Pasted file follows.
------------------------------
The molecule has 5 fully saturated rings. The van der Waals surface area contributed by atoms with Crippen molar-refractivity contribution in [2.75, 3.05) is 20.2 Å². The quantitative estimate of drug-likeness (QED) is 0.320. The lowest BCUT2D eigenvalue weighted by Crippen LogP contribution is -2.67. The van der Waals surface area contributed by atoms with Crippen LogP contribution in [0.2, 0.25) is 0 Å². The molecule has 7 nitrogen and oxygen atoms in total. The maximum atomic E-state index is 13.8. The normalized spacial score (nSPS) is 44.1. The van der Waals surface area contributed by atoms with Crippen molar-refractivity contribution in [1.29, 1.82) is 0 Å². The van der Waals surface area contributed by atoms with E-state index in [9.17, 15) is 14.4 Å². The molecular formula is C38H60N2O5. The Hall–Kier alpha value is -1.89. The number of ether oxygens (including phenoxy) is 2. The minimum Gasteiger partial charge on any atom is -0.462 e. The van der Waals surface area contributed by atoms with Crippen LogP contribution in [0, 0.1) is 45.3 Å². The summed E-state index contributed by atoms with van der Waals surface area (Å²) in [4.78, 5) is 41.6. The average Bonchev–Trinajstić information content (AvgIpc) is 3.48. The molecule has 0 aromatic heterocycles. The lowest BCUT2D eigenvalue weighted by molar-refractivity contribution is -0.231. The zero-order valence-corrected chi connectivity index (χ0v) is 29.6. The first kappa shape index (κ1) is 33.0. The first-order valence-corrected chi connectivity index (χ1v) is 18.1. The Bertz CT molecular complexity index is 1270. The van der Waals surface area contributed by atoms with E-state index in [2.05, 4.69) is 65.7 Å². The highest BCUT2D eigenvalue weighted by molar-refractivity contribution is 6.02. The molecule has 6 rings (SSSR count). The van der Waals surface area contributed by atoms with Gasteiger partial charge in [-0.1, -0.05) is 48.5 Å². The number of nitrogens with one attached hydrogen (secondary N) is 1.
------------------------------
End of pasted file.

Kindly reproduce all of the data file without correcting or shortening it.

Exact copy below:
The molecule has 5 fully saturated rings. The van der Waals surface area contributed by atoms with Crippen molar-refractivity contribution in [2.75, 3.05) is 20.2 Å². The quantitative estimate of drug-likeness (QED) is 0.320. The lowest BCUT2D eigenvalue weighted by Crippen LogP contribution is -2.67. The van der Waals surface area contributed by atoms with Crippen LogP contribution in [0.2, 0.25) is 0 Å². The molecule has 7 nitrogen and oxygen atoms in total. The maximum atomic E-state index is 13.8. The normalized spacial score (nSPS) is 44.1. The van der Waals surface area contributed by atoms with Crippen molar-refractivity contribution in [1.29, 1.82) is 0 Å². The van der Waals surface area contributed by atoms with E-state index in [9.17, 15) is 14.4 Å². The molecular formula is C38H60N2O5. The Hall–Kier alpha value is -1.89. The number of ether oxygens (including phenoxy) is 2. The minimum Gasteiger partial charge on any atom is -0.462 e. The van der Waals surface area contributed by atoms with Crippen LogP contribution in [0, 0.1) is 45.3 Å². The summed E-state index contributed by atoms with van der Waals surface area (Å²) in [4.78, 5) is 41.6. The average Bonchev–Trinajstić information content (AvgIpc) is 3.48. The molecule has 0 aromatic heterocycles. The lowest BCUT2D eigenvalue weighted by molar-refractivity contribution is -0.231. The zero-order valence-corrected chi connectivity index (χ0v) is 29.6. The first kappa shape index (κ1) is 33.0. The first-order valence-corrected chi connectivity index (χ1v) is 18.1. The Bertz CT molecular complexity index is 1270. The van der Waals surface area contributed by atoms with E-state index in [2.05, 4.69) is 65.7 Å². The highest BCUT2D eigenvalue weighted by molar-refractivity contribution is 6.02. The molecule has 6 rings (SSSR count). The van der Waals surface area contributed by atoms with Gasteiger partial charge in [-0.1, -0.05) is 48.5 Å². The number of nitrogens with one attached hydrogen (secondary N) is 1.